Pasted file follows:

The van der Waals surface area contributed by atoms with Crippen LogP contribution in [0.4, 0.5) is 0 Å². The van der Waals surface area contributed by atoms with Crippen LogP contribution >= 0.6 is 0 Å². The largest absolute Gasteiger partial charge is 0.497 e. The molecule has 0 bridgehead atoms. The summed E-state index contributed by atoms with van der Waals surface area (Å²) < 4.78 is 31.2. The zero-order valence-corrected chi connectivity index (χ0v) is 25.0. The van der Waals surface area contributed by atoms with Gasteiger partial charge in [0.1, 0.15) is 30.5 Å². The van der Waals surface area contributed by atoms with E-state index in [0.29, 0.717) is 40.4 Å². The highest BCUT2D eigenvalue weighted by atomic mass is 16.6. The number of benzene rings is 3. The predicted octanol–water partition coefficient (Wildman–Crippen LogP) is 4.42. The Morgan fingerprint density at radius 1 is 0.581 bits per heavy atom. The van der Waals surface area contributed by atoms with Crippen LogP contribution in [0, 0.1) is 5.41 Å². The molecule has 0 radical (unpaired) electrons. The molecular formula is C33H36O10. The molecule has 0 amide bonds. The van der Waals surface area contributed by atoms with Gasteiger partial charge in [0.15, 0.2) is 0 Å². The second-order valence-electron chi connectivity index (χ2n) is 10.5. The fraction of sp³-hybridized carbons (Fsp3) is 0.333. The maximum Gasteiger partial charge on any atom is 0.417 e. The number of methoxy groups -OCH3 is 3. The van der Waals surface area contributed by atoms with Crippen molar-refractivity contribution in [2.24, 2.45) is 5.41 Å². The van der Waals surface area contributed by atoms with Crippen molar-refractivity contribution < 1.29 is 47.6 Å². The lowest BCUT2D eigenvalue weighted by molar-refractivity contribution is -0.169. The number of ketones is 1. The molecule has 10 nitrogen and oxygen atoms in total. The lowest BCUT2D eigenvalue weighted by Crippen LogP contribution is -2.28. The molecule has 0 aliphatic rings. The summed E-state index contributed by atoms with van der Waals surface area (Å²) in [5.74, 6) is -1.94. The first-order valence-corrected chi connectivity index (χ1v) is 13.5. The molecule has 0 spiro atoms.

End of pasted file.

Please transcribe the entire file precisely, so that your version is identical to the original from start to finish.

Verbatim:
The van der Waals surface area contributed by atoms with Crippen LogP contribution in [0.4, 0.5) is 0 Å². The van der Waals surface area contributed by atoms with Crippen LogP contribution >= 0.6 is 0 Å². The largest absolute Gasteiger partial charge is 0.497 e. The molecule has 0 bridgehead atoms. The summed E-state index contributed by atoms with van der Waals surface area (Å²) < 4.78 is 31.2. The zero-order valence-corrected chi connectivity index (χ0v) is 25.0. The van der Waals surface area contributed by atoms with Gasteiger partial charge in [0.1, 0.15) is 30.5 Å². The van der Waals surface area contributed by atoms with E-state index in [0.29, 0.717) is 40.4 Å². The highest BCUT2D eigenvalue weighted by atomic mass is 16.6. The number of benzene rings is 3. The predicted octanol–water partition coefficient (Wildman–Crippen LogP) is 4.42. The Morgan fingerprint density at radius 1 is 0.581 bits per heavy atom. The van der Waals surface area contributed by atoms with Crippen LogP contribution in [0, 0.1) is 5.41 Å². The molecule has 0 radical (unpaired) electrons. The molecular formula is C33H36O10. The molecule has 0 amide bonds. The van der Waals surface area contributed by atoms with Gasteiger partial charge in [0.15, 0.2) is 0 Å². The second-order valence-electron chi connectivity index (χ2n) is 10.5. The fraction of sp³-hybridized carbons (Fsp3) is 0.333. The maximum Gasteiger partial charge on any atom is 0.417 e. The number of methoxy groups -OCH3 is 3. The van der Waals surface area contributed by atoms with Crippen molar-refractivity contribution in [2.24, 2.45) is 5.41 Å². The van der Waals surface area contributed by atoms with Crippen molar-refractivity contribution < 1.29 is 47.6 Å². The lowest BCUT2D eigenvalue weighted by molar-refractivity contribution is -0.169. The number of ketones is 1. The molecule has 10 nitrogen and oxygen atoms in total. The lowest BCUT2D eigenvalue weighted by Crippen LogP contribution is -2.28. The molecule has 0 aliphatic rings. The summed E-state index contributed by atoms with van der Waals surface area (Å²) in [5.74, 6) is -1.94. The first-order valence-corrected chi connectivity index (χ1v) is 13.5. The molecule has 0 spiro atoms.